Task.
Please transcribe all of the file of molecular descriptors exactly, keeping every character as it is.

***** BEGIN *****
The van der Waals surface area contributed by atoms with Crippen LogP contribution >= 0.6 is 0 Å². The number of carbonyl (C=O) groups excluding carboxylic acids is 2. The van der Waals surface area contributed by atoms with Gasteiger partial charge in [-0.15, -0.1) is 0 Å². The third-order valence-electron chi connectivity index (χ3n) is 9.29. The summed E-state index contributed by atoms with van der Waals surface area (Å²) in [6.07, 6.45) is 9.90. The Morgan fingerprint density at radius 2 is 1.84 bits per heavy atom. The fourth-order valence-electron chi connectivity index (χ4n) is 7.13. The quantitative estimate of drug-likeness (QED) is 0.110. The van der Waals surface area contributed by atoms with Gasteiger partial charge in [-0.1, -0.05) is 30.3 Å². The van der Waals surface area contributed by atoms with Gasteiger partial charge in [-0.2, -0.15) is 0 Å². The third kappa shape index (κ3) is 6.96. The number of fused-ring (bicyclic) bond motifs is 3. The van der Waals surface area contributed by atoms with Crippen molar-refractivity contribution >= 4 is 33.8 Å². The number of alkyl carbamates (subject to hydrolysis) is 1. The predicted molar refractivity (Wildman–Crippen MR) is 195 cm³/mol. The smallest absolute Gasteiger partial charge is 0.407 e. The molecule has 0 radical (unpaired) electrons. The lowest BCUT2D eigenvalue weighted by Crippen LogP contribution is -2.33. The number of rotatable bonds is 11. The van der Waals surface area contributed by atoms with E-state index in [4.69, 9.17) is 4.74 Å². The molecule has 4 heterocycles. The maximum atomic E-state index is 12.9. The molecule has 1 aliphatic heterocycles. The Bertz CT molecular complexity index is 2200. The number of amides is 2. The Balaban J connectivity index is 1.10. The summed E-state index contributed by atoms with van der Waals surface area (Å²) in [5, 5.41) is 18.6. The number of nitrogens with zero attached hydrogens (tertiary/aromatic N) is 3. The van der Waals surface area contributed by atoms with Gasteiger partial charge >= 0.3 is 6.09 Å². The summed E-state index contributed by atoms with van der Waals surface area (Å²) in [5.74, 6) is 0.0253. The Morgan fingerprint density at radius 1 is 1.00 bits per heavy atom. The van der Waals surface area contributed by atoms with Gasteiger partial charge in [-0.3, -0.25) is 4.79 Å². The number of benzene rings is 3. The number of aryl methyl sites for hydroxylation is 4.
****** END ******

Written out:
The van der Waals surface area contributed by atoms with Crippen LogP contribution >= 0.6 is 0 Å². The number of carbonyl (C=O) groups excluding carboxylic acids is 2. The van der Waals surface area contributed by atoms with Gasteiger partial charge in [-0.15, -0.1) is 0 Å². The third-order valence-electron chi connectivity index (χ3n) is 9.29. The summed E-state index contributed by atoms with van der Waals surface area (Å²) in [6.07, 6.45) is 9.90. The Morgan fingerprint density at radius 2 is 1.84 bits per heavy atom. The fourth-order valence-electron chi connectivity index (χ4n) is 7.13. The quantitative estimate of drug-likeness (QED) is 0.110. The van der Waals surface area contributed by atoms with Gasteiger partial charge in [-0.1, -0.05) is 30.3 Å². The van der Waals surface area contributed by atoms with Gasteiger partial charge in [-0.2, -0.15) is 0 Å². The third kappa shape index (κ3) is 6.96. The number of fused-ring (bicyclic) bond motifs is 3. The van der Waals surface area contributed by atoms with Crippen molar-refractivity contribution >= 4 is 33.8 Å². The number of alkyl carbamates (subject to hydrolysis) is 1. The predicted molar refractivity (Wildman–Crippen MR) is 195 cm³/mol. The smallest absolute Gasteiger partial charge is 0.407 e. The molecule has 0 radical (unpaired) electrons. The lowest BCUT2D eigenvalue weighted by Crippen LogP contribution is -2.33. The number of rotatable bonds is 11. The van der Waals surface area contributed by atoms with E-state index in [4.69, 9.17) is 4.74 Å². The molecule has 4 heterocycles. The maximum atomic E-state index is 12.9. The molecule has 1 aliphatic heterocycles. The Bertz CT molecular complexity index is 2200. The number of amides is 2. The Balaban J connectivity index is 1.10. The summed E-state index contributed by atoms with van der Waals surface area (Å²) in [5, 5.41) is 18.6. The number of nitrogens with zero attached hydrogens (tertiary/aromatic N) is 3. The van der Waals surface area contributed by atoms with Gasteiger partial charge >= 0.3 is 6.09 Å². The summed E-state index contributed by atoms with van der Waals surface area (Å²) in [5.74, 6) is 0.0253. The Morgan fingerprint density at radius 1 is 1.00 bits per heavy atom. The van der Waals surface area contributed by atoms with Gasteiger partial charge in [-0.3, -0.25) is 4.79 Å². The number of benzene rings is 3. The number of aryl methyl sites for hydroxylation is 4.